A new policy is being enacted to ensure that Polk County's courthouses remain secure, according to an announcement from the Sheriff's Office. Sheriff's officials posted a letter to their Facebook announcing the changes, which include new measures requiring courthouse staff meant to align with new "Peace Officer Standards and Training Procedures."
Sheriff Johnny Moats said in a follow-up interview that his deputies in charge of courthouse security in past months returned from additional training, and thus prompted the change.
"We're looking to tighten up our security measures and improve the way we operate," Moats said.
Those who are members of the public coming to Polk County Courthouse No. 1 or No. 2 in Cedartown already are required to screen through metal detectors and x-ray machines, but now court employees will also be required to screen through the front entrances as well.
Additionally, key card access will be limited to courthouse hours on weekdays from 8 a.m. to 5 p.m. for employees, and the buildings will be locked down and no one will be allowed to remain inside following that.
Deputies will also be conducting searches of the buildings at the end of the day before they go off-duty to ensure no one is inside. Those who require emergency access to the courthouses during the weekends will now be required to be escorted by a deputy to be able to get into the building as well.
Access over the weekends will only be granted by either Moats or Chief Deputy Jonathan Blackmon.
"These changes have not been made to inconvenience anyone working within the courthouse buildings," the letter stated.
"These changes are strictly to make sure the building is more secure and that no weapons or contraband enter the building when deputies are off duty."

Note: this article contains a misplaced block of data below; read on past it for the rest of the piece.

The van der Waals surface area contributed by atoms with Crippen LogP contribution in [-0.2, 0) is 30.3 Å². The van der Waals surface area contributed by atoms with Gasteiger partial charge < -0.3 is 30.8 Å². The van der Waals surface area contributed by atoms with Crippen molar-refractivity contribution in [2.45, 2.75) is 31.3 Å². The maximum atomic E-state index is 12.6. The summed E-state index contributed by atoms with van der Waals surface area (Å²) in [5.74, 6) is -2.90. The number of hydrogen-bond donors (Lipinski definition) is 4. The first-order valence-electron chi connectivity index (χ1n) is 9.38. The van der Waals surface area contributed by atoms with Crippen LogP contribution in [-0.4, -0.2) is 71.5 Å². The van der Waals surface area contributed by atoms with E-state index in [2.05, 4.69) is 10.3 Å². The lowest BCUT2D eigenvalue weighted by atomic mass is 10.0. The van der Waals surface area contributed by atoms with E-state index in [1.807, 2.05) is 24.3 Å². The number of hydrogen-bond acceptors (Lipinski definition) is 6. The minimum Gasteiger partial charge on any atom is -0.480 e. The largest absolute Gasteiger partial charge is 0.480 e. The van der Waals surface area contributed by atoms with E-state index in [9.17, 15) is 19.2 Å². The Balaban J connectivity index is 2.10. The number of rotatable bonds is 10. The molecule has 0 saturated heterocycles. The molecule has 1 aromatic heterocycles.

Moats added that as the county works to upgrade courthouse security cameras to a whole new system, that will also benefit courthouse security as well.
"The new security camera project is going to be a big help," he said.
The upgrades previously discussed in committees for the county commission are not to exceed $50,000. The new camera system is internet-based, which will allow those with access to view cameras setup not just in the courthouse, but any building they choose to utilize.
Additionally, they'll need new televisions being purchased separately, and a room is being set aside for a new security station in the courthouses to keep track of camera feeds.
Local residents are already required to go through front doors and have limited access to some areas of the courthouses for security purposes.
The new measures additionally come in response to recent tragic events in Parkland, Florida where 14 high school students and three teachers were shot and killed in a mass shooting, and other recent shootings like that in Sutherland Springs, Texas and Las Vegas, Nevada.
"We don't want to think we're one of those counties that it can't happen here," Moats said. "So we're working to make sure that our deputies are alert and ready for the worst, and part of that is ensuring we have a lot more control over our doors and who is coming into the courthouses."
'These changes have not been made to inconvenience anyone working within the courthouse buildings. These changes are strictly to make sure the building is more secure and that no weapons or contraband enter the building when deputies are off duty.'
Polk County Sheriff's Office
Letter posted to PCSO Facebook site